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For All Nails 96a: Dominique

by Joe Horan


Port-au-Prince, Republique Jeffersoniste de Hayti

9 March 1963

Colonel Georges Laval was not a happy man. Looking around him, he was sure he wasn't the only one. Like Laval, the members of the Committee de Liberte General wore fancy white dress uniforms. The military had played a crucial role in establishing the Jeffersonist republic, and the Committee which controlled it.

Robert Philippe was not a member of the Haytian military per se. The chief of the Gendarmes de Surete therefore was the only man in the room not wearing white. The uniform of the security police was, perhaps ironically, black. Standing before the Committee, Philippe looked very intimidating. He was tall, but also very muscular. He looked, as Laval thought all secret policemen must look, like a man constantly searching for a target. At least most of the time. Now he looked, like the rest of the Committee, half shocked, half enraged. He paused only a second before starting his report.

"As I'm sure most of you know, last night a group of black insurgents struck at our holding facility FN1 outside Fort Liberte at exactly 12:17 pm. One or more mortars were used to disrupt the guards and damage the walls enough to allow raiding parties to rush the prison from all sides. They seized one of the control rooms and managed to release most of the prisoners. They used the rioting this caused to escape without a single casualty. We, on the other hand, lost 14 dead and 21 injured."

Philippe took his seat. As usual, his reports were short and to the point. He liked to leave it to the others to ask questions to get the information. Also as usual, Andre Santerre, Chairman of the Committee and President of Hayti, asked the first question. "How many prisoners escaped?"

"The center was one of our smaller ones, only housing about 500 prisoners, most of whom were common criminals. All but about 50 have been rounded up. We expect to get most of the rest in the next few days. However, the center also held seven ADN commanders who were being transferred west. They, as you might expect, are among the missing."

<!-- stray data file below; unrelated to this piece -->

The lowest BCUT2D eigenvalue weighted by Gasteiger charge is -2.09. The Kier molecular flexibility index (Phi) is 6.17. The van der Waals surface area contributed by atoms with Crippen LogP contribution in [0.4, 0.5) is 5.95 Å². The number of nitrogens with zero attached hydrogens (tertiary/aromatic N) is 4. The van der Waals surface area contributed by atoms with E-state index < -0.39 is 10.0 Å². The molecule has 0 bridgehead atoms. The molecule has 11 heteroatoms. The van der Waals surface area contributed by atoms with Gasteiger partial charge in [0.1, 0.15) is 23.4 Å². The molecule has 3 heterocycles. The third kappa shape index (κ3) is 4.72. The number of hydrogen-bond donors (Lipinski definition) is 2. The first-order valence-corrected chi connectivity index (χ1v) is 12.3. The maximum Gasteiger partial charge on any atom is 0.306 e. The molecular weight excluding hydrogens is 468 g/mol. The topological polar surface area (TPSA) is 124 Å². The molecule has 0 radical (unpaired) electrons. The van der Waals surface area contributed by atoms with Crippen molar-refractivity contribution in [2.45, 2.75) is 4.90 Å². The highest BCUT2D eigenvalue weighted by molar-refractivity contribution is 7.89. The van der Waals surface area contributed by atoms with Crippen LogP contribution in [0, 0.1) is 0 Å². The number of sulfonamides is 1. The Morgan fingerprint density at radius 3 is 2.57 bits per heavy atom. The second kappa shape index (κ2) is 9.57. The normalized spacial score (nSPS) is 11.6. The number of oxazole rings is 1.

"Does this mean it was the ADN?" asked Colonel Louis Brun, de facto Minister of Justice.

"Well, we can't be sure since we didn't capture anyone, but I think it pretty much goes without saying", responded Philippe. Laval nodded. Although a good portion of the black population hated the Jeffersonist government, the Armee des Noirs was the only major armed resistance group left, mostly because it had eliminated all the others.

"Gentlemen," said General Henri Champion, de facto Minister of War, "this attack represents a serious escalation by the insurgents. We must respond, but at the source of the problem. We all know that the Dominicans are arming the ADN. They want to see us subjected to nigger FN2 rule so they..."

"The Dominicans hate the blacks as much as we do," Laval cut in. As the Committee's foreign affairs expert and de facto Foreign Minister, it was his job to keep the discussion grounded in reality. Largely because his job involved putting a good face on what the racialist government did, Laval had been picked because of his moderate views. "Besides, they have CNA backing. Blacks are not an insignificant group there. They even have a black finance minister."

Before Champion could respond, Santerre cut him off. "The aristocrats of the CNA and Dominicana need to be taught a lesson. Our Mexican allies in the struggle against the aristocrats will come to our aid, as they have done since the revolution."

Laval thought that Santerre sometimes took the Jeffersonist rhetoric a little too far. The movement had gained popularity among the petits blancs FN3 and especially the rank-and-file military in the waning years of the aristocratic Republic, but the officers had only picked up on it at the last minute, as a means of cloaking their ambitions and at the same time gaining crucial Mexican support. That was why the military's overthrow of the civilian government in 1957 was called a "revolution". Personally, Laval thought of Jeffersonism as a useful tool, and nothing more.

Saying so, however, would have been less than wise. Instead he responded, "Mercator doesn't want conflict with the CNA. He wants peace with the CNA so that he can develop the bomb. That's why he's pushing for this non-aggression pact in Geneva. FN4"

That brought a thoughtful silence. Santerre was the first to speak. "Georges is right. We will pursue the rebels, and take vengeance on the local population if they are not caught. We will not move against Dominicana, at least not for the time being, but we cannot rule out this option if future provocations occur. That is all." These last words had come just as Champion had been about to say something. Now he had no choice but to shut his mouth, and rise to leave with the rest of the Committee. Laval felt he had won a victory, although only a temporary one. FN5


(Proceed to #97: A Little Less Conversation.)

(Proceed to 19 June 1964: Shouted Down.)

(Return to For All Nails.)

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